In 1996, Unocal was given permission by Taliban for the pipeline from Turkmenistan through Afghanistan to Pakistan. Other interested companies were Amoco, BP, Chevron, Exxon and Mobile. (Frankfurter Rundschau 10/96)Unocal was hopeful that the Taliban would stabilize Afghanistan and allow its pipeline plans to go forward. According to some reports, “preliminary agreement (on the pipeline) was reached between the (Taliban and Unocal) long before the fall of Kabul .… Oil industry insiders say the dream of securing a pipeline across Afghanistan is the main reason why Pakistan, a close political ally of America’s, has been so supportive of the Taliban, and why America has quietly acquiesced in its conquest of Afghanistan.” (Daily Telegraph UK,10/11/96)
The Wall Street Journal reported (5/23/97), “Like them or not the Taliban are the players most capable of achieving peace in Afghanistan.” The New York Times reported (5/26/97), “The Clinton Administration has taken the view that a Taliban victory...would offer the possibility of new trade routes that could weaken Russian and Iranian influence in the region.”
Halliburton, a company headed by future Vice President Dick Cheney, announced a new agreement to provide technical services and drilling for Turkmenistan. The press release stated, “Halliburton has been providing a variety of services in Turkmenistan for the past five years.” On the same day, a consortium to build a pipeline through Afghanistan was formed. Called CentGas, the two main partners were Unocal and Delta Oil of Saudi Arabia. (Halliburton, 10/27/97; Centgas, 10/17/97)
December 1997, representatives of the Taliban came to the Texas headquarters of Unocal to negotiate their support for the pipeline. The Taliban seemed to agree to a $2 billion pipeline deal, but only if the US officially recognized the Taliban regime. According to the Daily Telegraph UK(12/2/01) “the US government, which in the past has branded the Taliban’s policies against women and children ‘despicable,’ appears anxious to please the fundamentalists to clinch the lucrative pipeline contract.” A BBC reporter said that “the proposal to build a pipeline across Afghanistan is part of an international scramble to profit from developing the rich energy resources of the Caspian Sea.” (BBC,12/4/97) The 9/11 Commission concluded that some State Department diplomats were willing to “give the Taliban a chance” because it might bring stability to Afghanistan and allow the pipeline to be built.
Henry Kissinger, a Unocal consultant, called the agreement “a triumph of hope over experience.” (Washington Post, 10/5/98) Taliban hired Leili Helms, niece of Richard Helms former director of the CIA, as their PR representative in Washington. (Inter Press Service 11/16/ 01) Another Unocal adviser, Zalmay Khalilzad, wrote an op-ed in the Washington Post supporting the Taliban regime. “It is time for the United States to reengage.…The Taliban does not practice the anti-US style of fundamentalism practiced by Iran-it is closer to the Saudi model.” The US should help the Taliban “put Afghanistan on a path toward peace.” Violence “has been a source of regional instability and an obstacle to building pipelines to bring Central Asian oil and gas to Pakistan and the world markets.” (Washington Post, 10/7/96) Khalilzad was an official in the Reagan and George H. W. Bush administrations, worked under Deputy Defense Secretary Paul Wolfowitz, and was a member of the Project for the New American Century. Other members were Dick Cheney and Don Rumsfeld.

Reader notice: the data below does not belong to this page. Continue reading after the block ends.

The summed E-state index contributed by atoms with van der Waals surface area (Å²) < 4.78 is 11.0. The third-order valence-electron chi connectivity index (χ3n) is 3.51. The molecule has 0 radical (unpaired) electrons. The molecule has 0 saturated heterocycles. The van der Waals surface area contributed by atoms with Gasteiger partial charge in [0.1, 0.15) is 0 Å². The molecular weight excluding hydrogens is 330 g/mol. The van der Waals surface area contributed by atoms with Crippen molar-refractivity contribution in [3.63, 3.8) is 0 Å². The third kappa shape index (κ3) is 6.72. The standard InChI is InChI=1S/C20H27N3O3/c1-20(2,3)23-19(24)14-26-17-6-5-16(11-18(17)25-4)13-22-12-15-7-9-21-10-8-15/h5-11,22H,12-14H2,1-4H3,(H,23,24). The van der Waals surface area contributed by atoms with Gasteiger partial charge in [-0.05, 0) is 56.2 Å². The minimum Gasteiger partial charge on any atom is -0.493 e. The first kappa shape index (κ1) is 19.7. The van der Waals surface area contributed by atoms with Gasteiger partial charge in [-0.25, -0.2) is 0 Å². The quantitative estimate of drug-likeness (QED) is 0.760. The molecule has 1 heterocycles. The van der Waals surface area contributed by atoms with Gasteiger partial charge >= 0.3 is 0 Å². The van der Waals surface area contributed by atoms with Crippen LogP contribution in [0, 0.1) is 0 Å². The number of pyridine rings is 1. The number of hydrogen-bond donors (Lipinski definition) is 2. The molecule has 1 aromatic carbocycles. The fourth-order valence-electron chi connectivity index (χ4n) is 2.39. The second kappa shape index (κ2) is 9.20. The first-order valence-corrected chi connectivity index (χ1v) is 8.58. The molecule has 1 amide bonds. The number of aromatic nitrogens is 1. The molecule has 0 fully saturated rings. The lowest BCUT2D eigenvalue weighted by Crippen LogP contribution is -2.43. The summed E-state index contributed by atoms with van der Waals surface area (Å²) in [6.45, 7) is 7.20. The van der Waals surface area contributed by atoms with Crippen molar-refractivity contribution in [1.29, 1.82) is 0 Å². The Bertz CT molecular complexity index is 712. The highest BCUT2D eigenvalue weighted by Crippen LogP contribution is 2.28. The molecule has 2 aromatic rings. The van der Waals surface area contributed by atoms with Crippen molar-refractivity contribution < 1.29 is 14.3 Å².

The Asia Times noted (12/25/03), “It was Khalilzad-when he was a huge Taliban fan-who conducted the risk analysis for Unocal” regarding the pipeline. Khalilzad later turned against the Taliban and after 9/11 was appointed as special envoy to Afghanistan, and US ambassador to Afghanistan. A London Times article (10/5/04) was titled: “US Envoy Accused of Being the Power Pulling Karzai’s Strings.” BBC reported (4/6/05) that Khalilzad was accused of “frequently overshadowing President Karzai... No major decisions by the Afghan government (are) made without his involvement.”
Unocal Vice President of International Relations John J. Maresca (later to become a Special Ambassador to Afghanistan) testified before the House of Representatives that Unocal’s pipeline would extend across Afghanistan and Pakistan to the Indian Ocean and suggested that with the pipeline the Caspian basin could produce 20 percent of all the non-OPEC oil in the world by 2010. However, he warned, “It’s not going to be built until there is a single Afghanistan Government.” (US Congress, 2/12/98)
August 1998, The Northern Alliance capital was captured by the Taliban with the support of Pakistan’s ISI. An intercepted message of an ISI officer stated, “My boys and I are riding into Mazar-i-Sharif.” (New York Times/12/8/01) Taliban controlled 90% of Afghanistan, including the proposed pipeline route. However, the pipeline could not be financed unless the Taliban government was officially recognized. “Diplomatic sources said the Taliban’s offensive was well prepared and deliberately scheduled two months ahead of the next UN meeting” where members were to decide whether the Taliban should be recognized. (Daily Telegraph UK, 8/13/98.) Pakistan, United Arab Emirates and Saudi Arabia recognized the regime. Clinton refused diplomatic recognition to the Taliban, making business there legally problematic. (New York Times, 12/5/98)
Major sources for this report are: Taliban: Militant Islam, Oil and Fundamentalism in Central Asia, Yale University Press, 2000, by Ahmed Rashid, Pakistan, Afghanistan and Central Asia correspondent for the Far Eastern Economic Review and the Daily Telegraph UK, and The War on Freedom, Tree of Life Publication, 2002, by Nafeez Mosaddeq Ahmed, Executive Director of the Institute for Policy Research and Development UK.